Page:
leisuro she sent an invitation to his parents to come with him to her apartments, whero they were received with
great cordiality and the small boy petted by the child loving princess to his
heart's content.—New York Times.
In the Dollrooni.
I'm going out a little while.
And you must nronilao, Dolly,
To sit as quiet as a mouse,
And not go romping o'er the house
With pussy cat and Polly,
For pussy's claws are very sharp.
And they are euro to scratch you,
Or If you get In Polly's reach
She'll give an awful, awful screech,
And with her beak she'll catch you.
And don't go musBlng up your tilings
Or gut your dress In creases;
Don't put your hands up to your hat;
Your bangs are loose—remember that—
And they may come to pieces.
Don't pull the buttons off your shoes
Or laugh when Polly chatters;
You mustn't mind her talk a bit.
But only shut your eyes and sit
And think of other matters.
And promise, Dolly, not to pout,
It makes you look so simple,
For uvery time you frown, you know.
It makes tho horrid wrinkles grow
And spoils your pretty dimple.
You'd better go to sleep, for then
I'll have no cause to scold you.
By by, my dear—now try and see
How good you really can be—
•   Remember what 1 told you.
- u. M. Snyder.
Rather Sour For a Little Girl.
Midget was such a very busy little
person that sho could never see anything
lying on the table in her reach without
handling and sometimes tasting it. One
day her mother had left an open package of lump alum on the table, and no
sooner did she tnrn her back when
Midget pat a large lump in her mouth.
When her mother turned around, the
little girl said, with a very wry face,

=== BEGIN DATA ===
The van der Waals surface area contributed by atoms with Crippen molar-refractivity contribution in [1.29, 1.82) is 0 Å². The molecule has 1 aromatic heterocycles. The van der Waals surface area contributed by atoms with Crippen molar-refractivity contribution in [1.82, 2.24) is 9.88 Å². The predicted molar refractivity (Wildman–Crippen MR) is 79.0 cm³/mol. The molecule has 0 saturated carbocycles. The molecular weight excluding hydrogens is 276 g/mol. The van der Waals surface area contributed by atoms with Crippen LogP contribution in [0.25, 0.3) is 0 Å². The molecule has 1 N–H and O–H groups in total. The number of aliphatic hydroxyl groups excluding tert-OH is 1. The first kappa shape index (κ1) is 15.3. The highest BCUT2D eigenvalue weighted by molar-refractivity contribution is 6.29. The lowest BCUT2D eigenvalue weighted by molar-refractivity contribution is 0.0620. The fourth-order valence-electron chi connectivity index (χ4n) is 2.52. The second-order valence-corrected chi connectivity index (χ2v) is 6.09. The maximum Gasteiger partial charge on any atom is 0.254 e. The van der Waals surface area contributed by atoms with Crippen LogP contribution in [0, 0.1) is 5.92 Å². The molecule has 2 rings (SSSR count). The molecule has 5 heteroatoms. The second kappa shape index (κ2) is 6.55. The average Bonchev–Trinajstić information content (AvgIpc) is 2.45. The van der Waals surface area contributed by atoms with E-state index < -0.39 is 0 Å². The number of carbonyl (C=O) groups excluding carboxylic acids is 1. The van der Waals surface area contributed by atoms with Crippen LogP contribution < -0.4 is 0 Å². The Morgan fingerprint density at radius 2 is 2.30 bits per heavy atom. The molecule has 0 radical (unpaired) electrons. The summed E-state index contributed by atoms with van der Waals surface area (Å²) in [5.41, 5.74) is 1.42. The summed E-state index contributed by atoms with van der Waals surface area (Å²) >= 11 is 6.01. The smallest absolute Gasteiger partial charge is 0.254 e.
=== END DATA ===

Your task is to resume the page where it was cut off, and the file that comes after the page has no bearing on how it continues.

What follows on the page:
"That is awfnl sour ice, mamma."—
Youth's Companion.
The Real True Way to Catch Bullfrog-,.
When we were at Chattanooga, we
learned how to catch bullfrogs where
they inhabit ponds. Just take a light
and wade in around the edge after dark,
and they will sit on the edge and look at
the light until some one on the bank can
catch them. Mr. Saunders, near Ringgold, was tho man to try it, and he
caught 86 tho first night.—Walker
County (Ga.) Messenger.
A llato In the Woods.
A little daughter of blacksmith Oros*
senbacher, who lives on North Fourth
street, Plattsmouth, Neb., strayed away
from its home during the recent storm.
Tho neighbors turned out, and for several hours were engaged in a fruitless
search for tho missing girl. Officers
Fitzpatrick and Black didn't give up as
easily as the others, and finally succeed-
<sl in finding the little one asleep under
some brash in a thickly wooded ravine,
leas than two blocks from the home.
This was after midnight, and the child
was soaked from head to foot with the
rain. The strango part of the proceedings was that the parents gave up the
search and retired for the night long before the officer! found the child.
Doing th. World', lulr With Comfort. I
Colonel William K. Nelson, proprietor
of the Kansas City Star, came to town I
last Wednesday morning ana proceeded
at onco to do the World's fair. He has
very distinct and, we will add, very
proper notions as to personal comfort-
theories justified in his case by an avoirdupois that demands and exacts consideration. The first object that caught the
colonel's eyo and awakened his enthusiasm upon entering Juckson park was one
of those miniature steam launches which
fily a piratical trade upon tho meander-
ng waters thereabouts, and down into
that particular craft went tho colonel,
and upon a comfortable cushion sato ho